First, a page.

Table of Contents
Table of Contents

Tax Implications of a Public Company Divestiture

In finance, divestiture is defined as a reduction of a company's assets as a result of asset closures or the selling of business units, subsidiaries, divisions or assets to other corporations or individuals. A selling company typically receives consideration for assets such as cash, securities or other assets.

Divestitures take the form of spinoffs, equity carve-outs, subsidiary stock sales and subsidiary asset sales. Spinoffs and equity carve-outs are usually not taxable events for the divesting company and its shareholders. Capital gains on subsidiary stock sales and subsidiary asset sales are usually taxable for the divesting corporation. If a parent company distributes proceeds from the sale to its shareholders in the form of dividends, such proceeds are taxable for shareholders.

When a company engages in a divestiture, it disposes of some asset or subsidiary in order to cut costs or raise capital.

Key Takeaways

  • Depending on how the divestiture is structured, there will be different tax implications for the parent company.
  • Spinoffs and carve-outs, for example, may be carried out with no tax liability so long as existing shareholders maintain a controlling interest in the new company.
  • Meanwhile, asset sales and acquisitions of subsidiaries will often trigger a taxable event subject to capital gains.

Spinoffs

Spinoffs involve a parent company distributing shares of its subsidiary to shareholders on a pro rata basis. Spinoffs involve a no-cash exchange and are tax-free for the parent company and its shareholders if certain requirements regarding control of the subsidiary and timing of the spinoffs are satisfied. To be tax-free, spinoffs must involve a distributing controlling package of shares to investors, continuing interest and control requirements, and the subsidiary must not have been acquired by the parent company in the previous five years in a taxable transaction. An example of a tax-free spinoff is AOL, which was spun off from Time Warner in 2009.

Equity Carve-Outs

An equity carve-out, sometimes called a partial initial public offering (IPO), involves a parent company selling a percentage of the equity of a subsidiary on the stock market. Usually, parent companies sell a little less than 50% of the total common shares and retain control over the subsidiary. The carve-out transactions are tax-free for the parent company and its shareholders. An example of a successful equity carve-out is the sale of ThermoLase by Thermo Electron Corporation.

Subsidiary Stock Sale

A subsidiary stock sale involves a parent company selling secondary shares of the subsidiary to the public on the stock market. The parent company must recognize taxable gain equal to the difference between the cash proceeds and the tax cost basis in the subsidiary's shares. If the parent company does not distribute sale proceeds to its shareholders in the form of a regular dividend, the subsidiary stock sale is tax-free for the shareholders of the parent company. Otherwise, investors must pay taxes on any proceeds received from the divesting company.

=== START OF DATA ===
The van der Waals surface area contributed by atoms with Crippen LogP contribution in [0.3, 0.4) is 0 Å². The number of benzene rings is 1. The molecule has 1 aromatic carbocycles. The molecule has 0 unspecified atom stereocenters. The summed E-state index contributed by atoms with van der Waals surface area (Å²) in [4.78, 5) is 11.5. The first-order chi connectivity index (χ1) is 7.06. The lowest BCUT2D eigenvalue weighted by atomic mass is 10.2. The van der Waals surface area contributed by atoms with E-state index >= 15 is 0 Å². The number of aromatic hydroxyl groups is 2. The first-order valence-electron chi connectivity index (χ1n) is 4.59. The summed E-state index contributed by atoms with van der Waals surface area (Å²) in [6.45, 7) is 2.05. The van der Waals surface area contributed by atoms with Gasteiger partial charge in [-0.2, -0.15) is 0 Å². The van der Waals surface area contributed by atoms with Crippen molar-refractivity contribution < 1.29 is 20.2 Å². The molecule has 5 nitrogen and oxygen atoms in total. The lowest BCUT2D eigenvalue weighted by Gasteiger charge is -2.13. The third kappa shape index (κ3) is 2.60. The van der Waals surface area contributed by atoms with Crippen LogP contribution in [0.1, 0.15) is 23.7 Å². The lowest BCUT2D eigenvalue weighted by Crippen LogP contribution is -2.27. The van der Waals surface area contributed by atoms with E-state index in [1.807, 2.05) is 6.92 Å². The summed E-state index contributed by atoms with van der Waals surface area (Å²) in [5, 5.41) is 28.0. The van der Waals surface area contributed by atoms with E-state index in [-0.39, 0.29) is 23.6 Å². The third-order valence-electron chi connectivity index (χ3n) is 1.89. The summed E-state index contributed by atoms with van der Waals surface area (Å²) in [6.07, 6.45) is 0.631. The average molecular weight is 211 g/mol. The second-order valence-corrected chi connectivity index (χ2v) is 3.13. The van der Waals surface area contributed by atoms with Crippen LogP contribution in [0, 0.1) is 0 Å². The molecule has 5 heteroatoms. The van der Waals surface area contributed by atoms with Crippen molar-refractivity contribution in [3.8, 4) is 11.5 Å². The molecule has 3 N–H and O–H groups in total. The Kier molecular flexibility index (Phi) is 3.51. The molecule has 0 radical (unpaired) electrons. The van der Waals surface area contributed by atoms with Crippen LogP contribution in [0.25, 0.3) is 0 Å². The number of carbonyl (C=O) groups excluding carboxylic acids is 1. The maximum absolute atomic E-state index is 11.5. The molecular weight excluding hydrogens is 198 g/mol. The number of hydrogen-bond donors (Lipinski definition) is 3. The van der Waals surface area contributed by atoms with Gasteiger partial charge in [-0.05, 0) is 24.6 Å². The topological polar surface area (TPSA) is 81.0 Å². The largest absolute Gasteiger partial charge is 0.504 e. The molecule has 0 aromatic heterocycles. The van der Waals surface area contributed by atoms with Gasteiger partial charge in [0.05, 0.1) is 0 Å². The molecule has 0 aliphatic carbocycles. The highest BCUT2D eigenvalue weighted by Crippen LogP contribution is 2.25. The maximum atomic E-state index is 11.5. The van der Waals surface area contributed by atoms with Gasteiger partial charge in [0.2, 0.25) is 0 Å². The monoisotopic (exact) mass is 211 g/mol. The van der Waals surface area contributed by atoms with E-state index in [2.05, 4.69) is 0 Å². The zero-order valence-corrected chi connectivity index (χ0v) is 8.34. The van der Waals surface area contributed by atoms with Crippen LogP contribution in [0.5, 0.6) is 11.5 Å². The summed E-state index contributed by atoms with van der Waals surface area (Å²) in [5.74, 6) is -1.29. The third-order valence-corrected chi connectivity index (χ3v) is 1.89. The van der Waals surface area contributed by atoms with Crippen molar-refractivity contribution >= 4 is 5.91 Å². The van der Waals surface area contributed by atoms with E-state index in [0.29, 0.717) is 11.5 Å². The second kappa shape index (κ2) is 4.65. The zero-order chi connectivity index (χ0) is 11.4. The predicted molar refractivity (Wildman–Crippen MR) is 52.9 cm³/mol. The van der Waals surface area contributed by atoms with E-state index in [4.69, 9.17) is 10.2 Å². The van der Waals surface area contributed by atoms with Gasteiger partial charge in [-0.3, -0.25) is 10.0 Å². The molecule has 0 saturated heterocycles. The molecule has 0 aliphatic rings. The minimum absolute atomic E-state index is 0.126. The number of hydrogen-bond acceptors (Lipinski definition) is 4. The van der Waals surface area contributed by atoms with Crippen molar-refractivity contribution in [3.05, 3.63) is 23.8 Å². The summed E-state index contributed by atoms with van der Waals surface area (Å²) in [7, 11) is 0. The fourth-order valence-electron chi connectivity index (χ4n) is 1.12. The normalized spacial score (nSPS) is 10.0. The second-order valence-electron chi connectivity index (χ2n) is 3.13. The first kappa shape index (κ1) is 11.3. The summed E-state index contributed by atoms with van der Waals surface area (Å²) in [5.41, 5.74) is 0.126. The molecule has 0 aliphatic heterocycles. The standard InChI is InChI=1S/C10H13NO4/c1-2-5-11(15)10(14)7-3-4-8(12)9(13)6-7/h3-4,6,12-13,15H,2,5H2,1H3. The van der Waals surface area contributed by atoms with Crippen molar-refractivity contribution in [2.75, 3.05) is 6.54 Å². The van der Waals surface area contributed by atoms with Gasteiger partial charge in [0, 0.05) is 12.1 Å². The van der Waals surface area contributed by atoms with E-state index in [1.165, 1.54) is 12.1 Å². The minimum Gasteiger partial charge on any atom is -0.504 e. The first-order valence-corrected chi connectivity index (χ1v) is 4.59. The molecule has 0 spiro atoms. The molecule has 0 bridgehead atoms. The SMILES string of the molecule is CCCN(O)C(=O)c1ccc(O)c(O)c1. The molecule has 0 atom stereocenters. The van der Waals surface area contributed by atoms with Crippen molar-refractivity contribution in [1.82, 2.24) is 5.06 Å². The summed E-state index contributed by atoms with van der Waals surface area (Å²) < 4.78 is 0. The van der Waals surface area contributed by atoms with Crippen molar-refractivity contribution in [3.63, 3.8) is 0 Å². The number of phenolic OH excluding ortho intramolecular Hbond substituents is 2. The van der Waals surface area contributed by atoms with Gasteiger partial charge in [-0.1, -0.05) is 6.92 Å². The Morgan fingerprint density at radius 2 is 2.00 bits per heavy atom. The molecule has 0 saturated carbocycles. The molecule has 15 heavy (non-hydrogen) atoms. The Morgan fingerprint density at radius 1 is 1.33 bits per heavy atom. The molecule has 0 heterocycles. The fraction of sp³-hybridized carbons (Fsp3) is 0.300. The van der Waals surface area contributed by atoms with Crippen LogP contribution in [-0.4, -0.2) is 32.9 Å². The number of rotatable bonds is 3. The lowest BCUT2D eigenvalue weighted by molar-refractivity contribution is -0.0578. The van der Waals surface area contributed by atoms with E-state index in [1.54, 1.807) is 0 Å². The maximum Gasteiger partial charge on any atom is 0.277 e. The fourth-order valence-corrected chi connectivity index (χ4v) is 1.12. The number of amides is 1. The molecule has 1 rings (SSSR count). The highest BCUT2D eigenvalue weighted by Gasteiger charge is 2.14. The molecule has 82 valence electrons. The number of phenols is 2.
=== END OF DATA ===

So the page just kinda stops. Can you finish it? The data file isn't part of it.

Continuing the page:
Subsidiary Asset Sale

A parent company may sell a portion of the subsidiary's assets, such as equipment, real estate or patents, recorded on the balance sheet of the subsidiary. Such asset sales almost always trigger gains that are taxable for the parent company. If the parent company does not distribute proceeds to its shareholders from the asset sale, there are no tax implications for investors. However, if the company makes a dividend distribution, the divesting company's shareholders must pay taxes on such proceeds.

Article Sources

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  1. Securities and Exchange Commission. "Spin-Offs." Accessed Feb .7, 2020.

  2. Internal Revenue Service. "Publication 550: Investment Income and Expenses," Page 46. Accessed Feb. 7, 2020. 

  3. Internal Revenue Code. "26 IRC Section 355," Pages 996-997. Accessed Feb. 7, 2020.

  4. Warner Media. "Time Warner Inc. Completes Spin-off of AOL Inc." Accessed Feb. 10 2020.

  5. United States Code. "26 U.S.C Section 1032." Accessed Feb. 10, 2020.

  6. McKinsey Quarterly 1997 Number 1. "Equity carve-outs: A New Spin on the Corporate Structure," Page 172. Accessed Feb. 10, 2020.

  7. Corporate Finance Institute. "Basics of Section 338." Accessed Feb. 10, 2020.

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